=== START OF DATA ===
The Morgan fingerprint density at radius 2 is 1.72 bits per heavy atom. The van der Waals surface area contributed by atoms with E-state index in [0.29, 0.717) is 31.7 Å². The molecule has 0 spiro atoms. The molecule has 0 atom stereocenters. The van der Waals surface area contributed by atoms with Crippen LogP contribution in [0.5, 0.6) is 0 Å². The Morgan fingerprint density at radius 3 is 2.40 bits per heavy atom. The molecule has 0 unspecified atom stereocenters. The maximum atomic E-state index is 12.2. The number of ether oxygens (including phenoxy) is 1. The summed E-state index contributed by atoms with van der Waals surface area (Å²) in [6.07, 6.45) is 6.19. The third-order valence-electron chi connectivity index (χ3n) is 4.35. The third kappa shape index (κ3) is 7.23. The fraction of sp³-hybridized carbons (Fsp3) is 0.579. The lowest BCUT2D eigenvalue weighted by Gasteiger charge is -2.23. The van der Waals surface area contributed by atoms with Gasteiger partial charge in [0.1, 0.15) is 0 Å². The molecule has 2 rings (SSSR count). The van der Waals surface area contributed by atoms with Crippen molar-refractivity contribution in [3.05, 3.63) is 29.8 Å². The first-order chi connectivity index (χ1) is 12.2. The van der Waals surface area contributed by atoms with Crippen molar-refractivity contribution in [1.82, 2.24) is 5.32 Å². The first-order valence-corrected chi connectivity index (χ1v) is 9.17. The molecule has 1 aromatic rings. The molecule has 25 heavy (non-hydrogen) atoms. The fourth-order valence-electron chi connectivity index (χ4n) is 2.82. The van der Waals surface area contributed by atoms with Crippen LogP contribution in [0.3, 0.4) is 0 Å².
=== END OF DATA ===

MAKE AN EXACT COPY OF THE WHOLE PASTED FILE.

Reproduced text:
The Morgan fingerprint density at radius 2 is 1.72 bits per heavy atom. The van der Waals surface area contributed by atoms with E-state index in [0.29, 0.717) is 31.7 Å². The molecule has 0 spiro atoms. The molecule has 0 atom stereocenters. The van der Waals surface area contributed by atoms with Crippen LogP contribution in [0.5, 0.6) is 0 Å². The Morgan fingerprint density at radius 3 is 2.40 bits per heavy atom. The molecule has 0 unspecified atom stereocenters. The maximum atomic E-state index is 12.2. The number of ether oxygens (including phenoxy) is 1. The summed E-state index contributed by atoms with van der Waals surface area (Å²) in [6.07, 6.45) is 6.19. The third-order valence-electron chi connectivity index (χ3n) is 4.35. The third kappa shape index (κ3) is 7.23. The fraction of sp³-hybridized carbons (Fsp3) is 0.579. The lowest BCUT2D eigenvalue weighted by Gasteiger charge is -2.23. The van der Waals surface area contributed by atoms with Gasteiger partial charge in [0.1, 0.15) is 0 Å². The molecule has 2 rings (SSSR count). The van der Waals surface area contributed by atoms with Crippen molar-refractivity contribution in [3.05, 3.63) is 29.8 Å². The first-order chi connectivity index (χ1) is 12.2. The van der Waals surface area contributed by atoms with Crippen molar-refractivity contribution in [1.82, 2.24) is 5.32 Å². The first-order valence-corrected chi connectivity index (χ1v) is 9.17. The molecule has 1 aromatic rings. The molecule has 25 heavy (non-hydrogen) atoms. The fourth-order valence-electron chi connectivity index (χ4n) is 2.82. The van der Waals surface area contributed by atoms with Crippen LogP contribution in [0.3, 0.4) is 0 Å².